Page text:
Newly Divorced? How To File Your Taxes

By Brigitte Yuille | January 19, 2010 AAA
Newly Divorced? How To File Your Taxes

Divorce is an emotional event. In the midst of a difficult life change, some couples miss important matters of the estate, such as determining how to handle the filing of an income tax return. Here are three significant steps to help plan accordingly and avoid penalties.

  1. Consult A Professional
    Consult with your attorney and/or tax advisor to understand potential tax implications and tax savings specific to your situation. Get an estimate of federal and state taxes that would be due for a separate filing and for a joint filing status. Try to have an agreed arrangement between you and your estranged spouse written out at the time of the finalization of the divorce. If this isn't possible, you will need to file your tax return separately.

  2. The Name Change Game
    It's quite common to take the last name of your spouse or hyphenate the name with your last name; but, if your plan is to go back to your name prior to the marriage, make sure the name on your tax return matches what's registered with the Social Security Administration (SSA). The SSA will provide Form SS-5 (the "Application for a Social Security Card") at local offices, or you can access the application on the SSA website.

    It will generally take two weeks to have the name change verified.

  3. Determine Your Filing Status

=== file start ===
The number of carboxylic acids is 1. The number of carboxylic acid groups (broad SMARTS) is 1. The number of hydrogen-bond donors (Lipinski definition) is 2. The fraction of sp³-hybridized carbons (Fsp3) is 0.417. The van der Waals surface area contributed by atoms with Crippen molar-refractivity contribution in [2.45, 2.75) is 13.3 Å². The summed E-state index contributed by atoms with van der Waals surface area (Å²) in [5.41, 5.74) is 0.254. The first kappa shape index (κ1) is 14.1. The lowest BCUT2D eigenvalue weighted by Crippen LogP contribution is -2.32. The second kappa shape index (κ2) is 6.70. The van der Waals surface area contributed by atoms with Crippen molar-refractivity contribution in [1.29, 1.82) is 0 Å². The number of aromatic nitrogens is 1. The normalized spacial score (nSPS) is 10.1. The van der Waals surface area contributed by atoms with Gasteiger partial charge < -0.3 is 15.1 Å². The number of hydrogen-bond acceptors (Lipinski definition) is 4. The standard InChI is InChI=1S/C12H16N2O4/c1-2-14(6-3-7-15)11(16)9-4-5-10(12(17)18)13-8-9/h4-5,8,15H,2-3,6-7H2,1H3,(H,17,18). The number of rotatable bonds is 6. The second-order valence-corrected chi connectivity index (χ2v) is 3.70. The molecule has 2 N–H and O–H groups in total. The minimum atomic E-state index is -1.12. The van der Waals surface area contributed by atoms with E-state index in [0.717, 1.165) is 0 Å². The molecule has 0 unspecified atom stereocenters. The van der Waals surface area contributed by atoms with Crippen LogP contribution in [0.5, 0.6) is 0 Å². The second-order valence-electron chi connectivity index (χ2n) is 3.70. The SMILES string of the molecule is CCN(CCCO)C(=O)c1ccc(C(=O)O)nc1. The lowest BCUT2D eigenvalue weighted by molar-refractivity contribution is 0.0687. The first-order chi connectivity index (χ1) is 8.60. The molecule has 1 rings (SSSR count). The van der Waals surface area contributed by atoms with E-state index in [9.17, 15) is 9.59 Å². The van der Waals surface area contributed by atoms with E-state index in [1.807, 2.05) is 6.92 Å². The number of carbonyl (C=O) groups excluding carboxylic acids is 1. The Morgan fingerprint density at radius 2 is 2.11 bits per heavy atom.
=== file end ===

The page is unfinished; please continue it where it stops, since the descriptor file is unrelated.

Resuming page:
This is very significant. As the Internal Revenue Service explains, this status determines standard deductions, whether you can claim certain deductions and credits, the correct tax and whether you even need to file a return at all. It's contingent on your martial circumstances at the last day of the tax year, December 31st.

    For instance, if you and your spouse decided to live physically apart during the middle of the year, you'll likely file married but filing separately. If you are divorced under a final decree by the last day of the tax year, you are considered unmarried for the whole year. Your filing status is single and you won't be able to file a joint return. (Just because you are in love doesn't mean that a joint return is best for both of you. Check out Happily Married? File Separately!)

    You may be divorced, but that doesn't mean you aren't responsible for previous joint returns. Most tax, interest and penalties will still be due.

What To Watch For
Divorce is often a complex transaction. Each couples' circumstance may vary, but here are six common issues that the Internal Revenue Service addresses:

  • Child support is not taxable to the recipient or deductible for the payee

  • Alimony is taxable to the recipient in the year it was received

  • Dividing pension can be aided with a qualified domestic relations order, or QDRO. This is a court ruling that takes some of a spouse's pension and awards it to the other spouse in order make the distribution equitable

  • Typically, no gain or loss is recognized when property is transferred

  • If you adopted your former spouse's child, a Social Security Number or an Adoption Taxpayer Identification Number will be needed

  • Legal fees and court costs can't be deducted; but, the cost for tax advice related the divorce can be

The Bottom Line
A divorce can be an unsettling experience. By educating yourself on the tax repercussions of your newly single status, you can avoid any unpleasant surprises from the IRS. (You may be losing certain tax benefits now that you are single. Read The Tax Benefits Of Having A Spouse to learn more.)

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